It just feels good to find a bargain, right? It can be thrilling when you’ve received a good deal on something, and the larger discount, the more pleased you are. It’s a little too easy, then, to make the price your main criteria, to always choose the least expensive option, to let your coupons make your buying choices for you. When it comes to buying a pair of hearing aids, chasing a bargain can be a big mistake.
Health repercussions can result from going for the cheapest option if you require hearing aids to manage hearing loss. Preventing the development of health issues such as depression, dementia, and the risk of a fall is the entire point of using hearing aids after all. The trick is to find the hearing aid that best suits your lifestyle, your hearing needs, and your budget.
Choosing affordable hearing aids – some tips
Cheap and affordable aren’t always the same thing. Affordability, as well as functionality, are what you should be keeping your eye on. This will help you keep within your budget while allowing you to find the correct hearing aids for your personal needs and budget. These tips will help.
Tip #1: Do your homework: Affordable hearing aids are available
Hearing aid’s reputation for being extremely expensive is not always reflected in the reality of the situation. Most manufacturers produce hearing aids in a number of price points and work with financing companies to make their devices more budget friendly. If you’ve started searching the bargain bin for hearing aids because you’ve already resolved that really good effective models are too expensive, it could have significant health repercussions.
Tip #2: Ask what’s covered
Insurance might cover some or all of the expenses associated with getting a hearing aid. Actually, some states mandate that insurance cover them for both children and adults. It never hurts to ask. If you’re a veteran, you might be eligible for hearing aids through government programs.
Tip #3: Find hearing aids that can be tuned to your hearing loss
In some aspects, your hearing aids are similar to prescription glasses. Depending on your sense of style, the frame comes in a few options, but the exact prescription differs considerably from person to person. Hearing aids, too, have specific settings, which we can tune for you, personalized to your precise needs.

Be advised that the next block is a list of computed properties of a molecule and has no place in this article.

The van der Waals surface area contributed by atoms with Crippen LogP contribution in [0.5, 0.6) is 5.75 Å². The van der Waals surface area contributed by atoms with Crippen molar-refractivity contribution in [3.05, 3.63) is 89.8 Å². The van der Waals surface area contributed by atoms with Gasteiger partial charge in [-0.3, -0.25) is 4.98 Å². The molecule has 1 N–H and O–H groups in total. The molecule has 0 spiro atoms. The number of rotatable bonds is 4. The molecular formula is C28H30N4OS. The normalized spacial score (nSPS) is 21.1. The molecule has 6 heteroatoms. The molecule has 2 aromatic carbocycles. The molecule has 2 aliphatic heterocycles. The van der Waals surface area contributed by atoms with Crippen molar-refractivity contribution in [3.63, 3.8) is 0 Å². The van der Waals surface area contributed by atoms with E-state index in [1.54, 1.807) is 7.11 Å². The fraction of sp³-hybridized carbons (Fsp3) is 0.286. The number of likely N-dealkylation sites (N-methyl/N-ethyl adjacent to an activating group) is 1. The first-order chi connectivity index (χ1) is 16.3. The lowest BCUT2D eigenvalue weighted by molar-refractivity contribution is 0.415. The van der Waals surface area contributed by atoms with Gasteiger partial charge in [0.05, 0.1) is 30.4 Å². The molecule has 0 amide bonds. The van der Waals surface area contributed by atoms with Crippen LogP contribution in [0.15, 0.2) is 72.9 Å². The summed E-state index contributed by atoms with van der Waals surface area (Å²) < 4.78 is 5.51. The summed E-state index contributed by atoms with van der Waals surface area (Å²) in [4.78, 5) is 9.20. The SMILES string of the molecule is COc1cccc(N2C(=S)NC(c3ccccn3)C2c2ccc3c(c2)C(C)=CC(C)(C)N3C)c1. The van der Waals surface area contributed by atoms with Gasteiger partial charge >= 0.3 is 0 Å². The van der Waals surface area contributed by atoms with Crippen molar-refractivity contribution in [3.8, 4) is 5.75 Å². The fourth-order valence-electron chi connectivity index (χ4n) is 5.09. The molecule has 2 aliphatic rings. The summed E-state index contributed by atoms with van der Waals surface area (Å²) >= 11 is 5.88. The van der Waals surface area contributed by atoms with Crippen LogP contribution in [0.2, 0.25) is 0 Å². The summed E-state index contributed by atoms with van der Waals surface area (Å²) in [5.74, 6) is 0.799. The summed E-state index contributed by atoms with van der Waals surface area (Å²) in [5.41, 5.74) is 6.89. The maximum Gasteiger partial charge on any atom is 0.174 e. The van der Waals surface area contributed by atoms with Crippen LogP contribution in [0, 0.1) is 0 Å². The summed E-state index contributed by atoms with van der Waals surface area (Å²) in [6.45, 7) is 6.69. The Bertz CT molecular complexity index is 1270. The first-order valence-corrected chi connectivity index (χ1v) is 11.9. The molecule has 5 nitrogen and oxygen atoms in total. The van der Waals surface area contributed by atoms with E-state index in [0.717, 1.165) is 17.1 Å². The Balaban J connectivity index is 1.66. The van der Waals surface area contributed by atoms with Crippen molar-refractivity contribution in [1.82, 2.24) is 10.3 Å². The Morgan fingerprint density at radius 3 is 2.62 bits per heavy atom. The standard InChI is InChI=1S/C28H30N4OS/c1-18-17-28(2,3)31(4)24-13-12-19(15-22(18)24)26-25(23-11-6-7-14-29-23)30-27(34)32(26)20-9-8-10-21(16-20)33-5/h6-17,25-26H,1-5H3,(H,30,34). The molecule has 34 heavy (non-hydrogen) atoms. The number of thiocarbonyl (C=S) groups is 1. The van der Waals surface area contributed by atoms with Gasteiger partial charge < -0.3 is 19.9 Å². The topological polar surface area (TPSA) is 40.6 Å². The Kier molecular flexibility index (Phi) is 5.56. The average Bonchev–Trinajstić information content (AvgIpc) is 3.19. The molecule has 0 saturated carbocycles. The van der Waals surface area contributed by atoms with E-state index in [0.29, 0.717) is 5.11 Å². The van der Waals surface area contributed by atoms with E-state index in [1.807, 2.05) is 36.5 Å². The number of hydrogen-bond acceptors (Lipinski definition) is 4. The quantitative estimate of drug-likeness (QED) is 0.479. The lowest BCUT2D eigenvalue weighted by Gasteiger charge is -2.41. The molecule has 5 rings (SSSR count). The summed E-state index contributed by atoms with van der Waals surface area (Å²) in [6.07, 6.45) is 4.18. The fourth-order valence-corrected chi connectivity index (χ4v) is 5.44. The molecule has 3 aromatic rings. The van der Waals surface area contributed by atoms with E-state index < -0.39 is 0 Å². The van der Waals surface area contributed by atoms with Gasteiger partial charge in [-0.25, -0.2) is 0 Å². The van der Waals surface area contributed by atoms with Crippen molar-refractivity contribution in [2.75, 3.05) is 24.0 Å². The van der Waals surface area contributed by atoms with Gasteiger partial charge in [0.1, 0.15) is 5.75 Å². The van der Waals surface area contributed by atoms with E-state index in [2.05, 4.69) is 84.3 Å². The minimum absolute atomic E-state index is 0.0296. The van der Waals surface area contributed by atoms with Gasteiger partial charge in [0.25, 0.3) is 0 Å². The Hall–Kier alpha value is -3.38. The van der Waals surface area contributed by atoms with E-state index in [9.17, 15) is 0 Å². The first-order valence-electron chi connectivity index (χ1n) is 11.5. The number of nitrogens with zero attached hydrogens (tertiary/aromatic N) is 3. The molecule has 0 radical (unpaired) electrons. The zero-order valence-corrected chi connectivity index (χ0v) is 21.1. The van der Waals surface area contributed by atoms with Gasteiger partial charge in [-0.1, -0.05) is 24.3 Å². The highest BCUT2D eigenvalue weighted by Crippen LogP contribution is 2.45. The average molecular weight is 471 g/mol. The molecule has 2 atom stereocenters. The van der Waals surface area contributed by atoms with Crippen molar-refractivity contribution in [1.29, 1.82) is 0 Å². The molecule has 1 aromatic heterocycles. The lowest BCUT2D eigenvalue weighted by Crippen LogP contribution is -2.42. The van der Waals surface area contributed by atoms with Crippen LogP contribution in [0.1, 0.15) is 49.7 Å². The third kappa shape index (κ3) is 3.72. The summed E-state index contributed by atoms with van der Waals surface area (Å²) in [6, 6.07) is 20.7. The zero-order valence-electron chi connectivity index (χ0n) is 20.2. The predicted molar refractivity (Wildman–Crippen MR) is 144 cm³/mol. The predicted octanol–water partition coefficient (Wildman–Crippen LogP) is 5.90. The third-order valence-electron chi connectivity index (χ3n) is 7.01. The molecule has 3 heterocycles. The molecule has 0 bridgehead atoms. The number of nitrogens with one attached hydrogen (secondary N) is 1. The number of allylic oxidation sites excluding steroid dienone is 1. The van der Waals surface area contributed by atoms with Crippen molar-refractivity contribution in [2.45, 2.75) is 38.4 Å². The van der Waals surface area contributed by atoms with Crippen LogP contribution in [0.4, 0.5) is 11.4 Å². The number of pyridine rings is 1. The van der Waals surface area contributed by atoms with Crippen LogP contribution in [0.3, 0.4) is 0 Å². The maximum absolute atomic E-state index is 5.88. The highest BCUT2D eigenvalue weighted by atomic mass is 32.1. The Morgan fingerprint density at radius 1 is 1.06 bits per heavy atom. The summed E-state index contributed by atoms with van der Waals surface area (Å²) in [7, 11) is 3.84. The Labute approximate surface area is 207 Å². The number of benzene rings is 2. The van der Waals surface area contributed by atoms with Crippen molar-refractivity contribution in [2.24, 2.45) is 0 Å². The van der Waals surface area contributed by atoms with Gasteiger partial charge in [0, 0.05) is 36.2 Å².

You won’t get the same results by grabbing some cheap hearing device from the clearance shelf (or, in many cases, results that are even remotely useful). These are more like amplification devices that raise the sound of all frequencies, not just the ones you’re having difficulty hearing. What’s the importance of this? Hearing loss is usually irregular, you can hear certain frequencies and sounds, but not others. If you boost all frequencies, the ones you have no problem hearing will be too loud. You will most likely end up not using this cheap amplification device because it doesn’t solve your real issue.
Tip #4: Different hearing aids have different capabilities
There’s a temptation to view all of the amazing technology in modern hearing aids and imagine that it’s all extra, just bells and whistles. But you will need some of that technology to hear sounds clearly. The sophisticated technology in hearing aids can be tuned in to the user’s level of hearing loss. Many modern models have artificial intelligence that helps filter out background noise or connect with each other to help you hear better. Also, selecting a model that fits your lifestyle will be easier if you consider where (and why) you’ll be using your hearing aids.
That technology is essential to compensate for your hearing loss in a healthy way. Hearing aids are much more sophisticated than a simple, tiny speaker that boosts the volume of everything. Which brings up our last tip.
Tip #5: An amplification device is not the same thing as a hearing aid
Okay, repeat after me: a hearing amplification device is not a hearing aid. If you get nothing else from this article, we hope it’s that. Because the manufacturers of amplification devices have a financial interest in convincing the consumer that their devices work like hearing aids. But that’s dishonest marketing.
Let’s break it down. A hearing amplification device:
- Takes all sounds and turns up their volume.
- Is usually made cheaply.
- Provides the user with little more than simple volume controls (if that).
On the other hand, a hearing aid:
- Has long-lasting batteries.
- Boosts the frequencies that you have a hard time hearing and leaves the frequencies you can hear alone.
- Can be programmed with different settings for different locations.
- Will help safeguard your hearing health.
- Can be programed to recognize distinct sound profiles, like the human voice, and amplify them.
- Can reduce background noise.
- Is set up specifically to your hearing loss symptoms by a highly skilled hearing professional.
- Can create maximum comfort by being shaped to your ear.
Your hearing deserves better than cheap
Everybody has a budget, and that budget is going to restrict your hearing aid options regardless of what price range you’re looking in.
This is why an affordable solution tends to be the focus. When it comes to hearing loss, the long term benefits of hearing loss management and hearing aids is well documented. That’s why you should focus on an affordable solution. Don’t forget, cheap is less than your hearing deserves.”